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Isometric graphics editor?

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Hi there, I'm new to the world of isometric, though I have done a fair amount of 2d raster art in the past. I'm looking at creating literally hundreds of city building tiles for a game I might begin working on, and that is just...daunting. So, I was wondering, given the widespread popularity of isometric buildings (or dimetric, triemtric, etc) in games in the past decade or so, is there an editor that might help me draw buildings easily with the proper perspective and rotate textures to the right angle? Once I draw the image, I'll just screenshot it into my paint program to touch it up there, then export it for the game. I discovered Sim City 2000's SCURK, but that was a tad cumbersome - I'm hoping that there's another editor out there that is more advanced. I just don't want to freehand draw 500 buildings and spend gobs of time fixing alignment and perspective issues if a program can make those problems a nullity. Thanks for the help! -Jake

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I discovered Sim City 2000's SCURK, but that was a tad cumbersome - I'm hoping that there's another editor out there that is more advanced. I just don't want to freehand draw 500 buildings and spend gobs of time fixing alignment and perspective issues if a program can make those problems a nullity.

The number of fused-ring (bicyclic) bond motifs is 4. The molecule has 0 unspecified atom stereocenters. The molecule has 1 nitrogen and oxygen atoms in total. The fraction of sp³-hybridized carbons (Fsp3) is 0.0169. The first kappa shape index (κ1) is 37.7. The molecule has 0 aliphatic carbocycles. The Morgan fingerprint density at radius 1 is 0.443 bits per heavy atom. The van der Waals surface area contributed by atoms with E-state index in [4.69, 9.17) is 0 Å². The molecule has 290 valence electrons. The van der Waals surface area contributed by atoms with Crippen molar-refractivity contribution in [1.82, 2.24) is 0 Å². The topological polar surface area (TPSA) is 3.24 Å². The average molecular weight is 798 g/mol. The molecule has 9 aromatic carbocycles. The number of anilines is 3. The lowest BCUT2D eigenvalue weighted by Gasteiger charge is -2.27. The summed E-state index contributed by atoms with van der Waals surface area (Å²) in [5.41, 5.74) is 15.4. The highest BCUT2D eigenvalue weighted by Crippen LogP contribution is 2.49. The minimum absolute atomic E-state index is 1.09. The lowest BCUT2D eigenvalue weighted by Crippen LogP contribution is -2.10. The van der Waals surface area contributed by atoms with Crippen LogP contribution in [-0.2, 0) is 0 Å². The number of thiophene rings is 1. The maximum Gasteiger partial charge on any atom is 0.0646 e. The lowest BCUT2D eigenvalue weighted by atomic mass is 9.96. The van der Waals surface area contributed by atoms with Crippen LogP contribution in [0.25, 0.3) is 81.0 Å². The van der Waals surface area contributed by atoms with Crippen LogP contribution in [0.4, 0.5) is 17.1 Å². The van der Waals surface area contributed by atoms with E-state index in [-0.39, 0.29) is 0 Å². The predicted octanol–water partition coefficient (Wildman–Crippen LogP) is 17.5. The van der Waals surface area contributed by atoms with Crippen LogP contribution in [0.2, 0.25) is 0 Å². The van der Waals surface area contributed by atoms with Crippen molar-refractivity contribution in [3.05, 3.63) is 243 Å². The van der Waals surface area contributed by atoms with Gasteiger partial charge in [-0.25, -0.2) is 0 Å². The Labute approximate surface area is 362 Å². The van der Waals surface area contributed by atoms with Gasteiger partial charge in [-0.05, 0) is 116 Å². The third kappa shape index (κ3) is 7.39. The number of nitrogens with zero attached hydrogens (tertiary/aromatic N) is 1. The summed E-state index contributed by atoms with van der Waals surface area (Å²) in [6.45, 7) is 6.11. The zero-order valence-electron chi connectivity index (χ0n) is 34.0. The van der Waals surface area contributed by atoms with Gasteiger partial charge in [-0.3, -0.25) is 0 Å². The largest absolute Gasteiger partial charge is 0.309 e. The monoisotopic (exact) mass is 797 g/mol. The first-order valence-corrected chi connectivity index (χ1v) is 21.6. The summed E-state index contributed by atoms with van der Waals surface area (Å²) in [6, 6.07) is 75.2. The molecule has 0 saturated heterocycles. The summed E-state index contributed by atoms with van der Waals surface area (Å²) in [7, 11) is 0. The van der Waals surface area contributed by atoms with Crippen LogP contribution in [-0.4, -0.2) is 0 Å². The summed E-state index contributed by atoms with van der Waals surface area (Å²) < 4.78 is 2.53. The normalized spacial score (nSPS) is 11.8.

Try building basic iso-tile templates as a foundation, it can help take the worry out of alignment and perspective issues. You may find This Isometric tutorial useful.

Conversely you could use a 3D modeling program like Blender/Wings3D/Maya/3DSMax/etc, many games (like fallout/diablo/etc) use 2D screenshots of 3D rendered graphics, all you'd have to do is position the rendering camera to handle the perspective for you.

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Oh thanks. I haven't seen that website before, and it looks really helpful. I'll sponge it up after this!

I've been experimenting around, and what I've done is to create isometric buildings by drawing a shape (the footprint of the building), rotating it 45 degrees, then reducing it's height by 50% which makes a good isometric perspective of the footprint. I then emboss the shape, and copy/paste the object, each time moving the new object one pixel level north. The end result is a very 3D looking building complete with lighted sides and shadowed sides. I then combine all the objects (each layer of the building) together into one object. From there I can select the various single-color sides and apply a bump-map texture. I created 40 or 50 bumpmaps of various patterns that are angled at the same perspective as the building, so when I texture the masked side of the building - POOF - there is a texture that resembled windows, exterior wall facets, etc. Obviously a lot of hand drawing is needed, but the basic building is there.

Soooo.... that's where I'm at. Anyone else used this technique before? I still shudder at doing this 499 more times... lol.

As for 3D, I've only casually dabbled with 3D programs, and promptly got seasick from the shifting perspective and had difficulty figuring out how to connect objects. They always seemed to have a mind of their own... :) I guess I'm just a raster sort of guy.

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